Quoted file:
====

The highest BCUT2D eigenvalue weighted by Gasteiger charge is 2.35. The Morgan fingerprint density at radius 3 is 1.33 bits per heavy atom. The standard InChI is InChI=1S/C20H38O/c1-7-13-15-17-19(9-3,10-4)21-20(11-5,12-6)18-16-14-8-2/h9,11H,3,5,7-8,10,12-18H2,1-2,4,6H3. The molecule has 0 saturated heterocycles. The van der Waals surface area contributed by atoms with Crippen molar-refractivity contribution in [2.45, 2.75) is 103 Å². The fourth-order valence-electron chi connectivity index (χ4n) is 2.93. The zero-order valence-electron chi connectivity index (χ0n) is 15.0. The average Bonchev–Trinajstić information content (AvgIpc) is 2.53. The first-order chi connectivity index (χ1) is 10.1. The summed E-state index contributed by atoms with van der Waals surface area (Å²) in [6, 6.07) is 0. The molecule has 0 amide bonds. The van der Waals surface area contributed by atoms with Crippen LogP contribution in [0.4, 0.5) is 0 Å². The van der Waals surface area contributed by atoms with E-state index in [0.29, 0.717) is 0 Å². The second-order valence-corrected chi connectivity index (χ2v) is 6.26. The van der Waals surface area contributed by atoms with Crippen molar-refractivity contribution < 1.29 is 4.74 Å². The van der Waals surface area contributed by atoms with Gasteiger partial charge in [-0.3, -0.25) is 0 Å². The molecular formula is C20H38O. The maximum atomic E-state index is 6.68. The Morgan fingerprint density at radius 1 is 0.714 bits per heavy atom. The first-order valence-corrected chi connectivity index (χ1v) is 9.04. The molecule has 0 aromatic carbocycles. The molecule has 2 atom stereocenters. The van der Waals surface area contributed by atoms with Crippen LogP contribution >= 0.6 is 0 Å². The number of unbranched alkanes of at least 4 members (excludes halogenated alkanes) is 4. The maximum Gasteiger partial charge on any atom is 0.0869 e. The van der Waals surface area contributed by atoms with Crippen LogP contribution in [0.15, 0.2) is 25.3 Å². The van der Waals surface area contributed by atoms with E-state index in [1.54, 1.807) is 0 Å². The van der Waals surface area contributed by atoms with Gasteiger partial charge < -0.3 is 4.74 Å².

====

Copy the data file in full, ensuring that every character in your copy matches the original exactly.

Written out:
The highest BCUT2D eigenvalue weighted by Gasteiger charge is 2.35. The Morgan fingerprint density at radius 3 is 1.33 bits per heavy atom. The standard InChI is InChI=1S/C20H38O/c1-7-13-15-17-19(9-3,10-4)21-20(11-5,12-6)18-16-14-8-2/h9,11H,3,5,7-8,10,12-18H2,1-2,4,6H3. The molecule has 0 saturated heterocycles. The van der Waals surface area contributed by atoms with Crippen molar-refractivity contribution in [2.45, 2.75) is 103 Å². The fourth-order valence-electron chi connectivity index (χ4n) is 2.93. The zero-order valence-electron chi connectivity index (χ0n) is 15.0. The average Bonchev–Trinajstić information content (AvgIpc) is 2.53. The first-order chi connectivity index (χ1) is 10.1. The summed E-state index contributed by atoms with van der Waals surface area (Å²) in [6, 6.07) is 0. The molecule has 0 amide bonds. The van der Waals surface area contributed by atoms with Crippen LogP contribution in [0.4, 0.5) is 0 Å². The van der Waals surface area contributed by atoms with E-state index in [0.29, 0.717) is 0 Å². The second-order valence-corrected chi connectivity index (χ2v) is 6.26. The van der Waals surface area contributed by atoms with Crippen molar-refractivity contribution < 1.29 is 4.74 Å². The van der Waals surface area contributed by atoms with Gasteiger partial charge in [-0.3, -0.25) is 0 Å². The molecular formula is C20H38O. The maximum atomic E-state index is 6.68. The Morgan fingerprint density at radius 1 is 0.714 bits per heavy atom. The first-order valence-corrected chi connectivity index (χ1v) is 9.04. The molecule has 0 aromatic carbocycles. The molecule has 2 atom stereocenters. The van der Waals surface area contributed by atoms with Crippen LogP contribution >= 0.6 is 0 Å². The number of unbranched alkanes of at least 4 members (excludes halogenated alkanes) is 4. The maximum Gasteiger partial charge on any atom is 0.0869 e. The van der Waals surface area contributed by atoms with Crippen LogP contribution in [0.15, 0.2) is 25.3 Å². The van der Waals surface area contributed by atoms with E-state index in [1.54, 1.807) is 0 Å². The van der Waals surface area contributed by atoms with Gasteiger partial charge < -0.3 is 4.74 Å².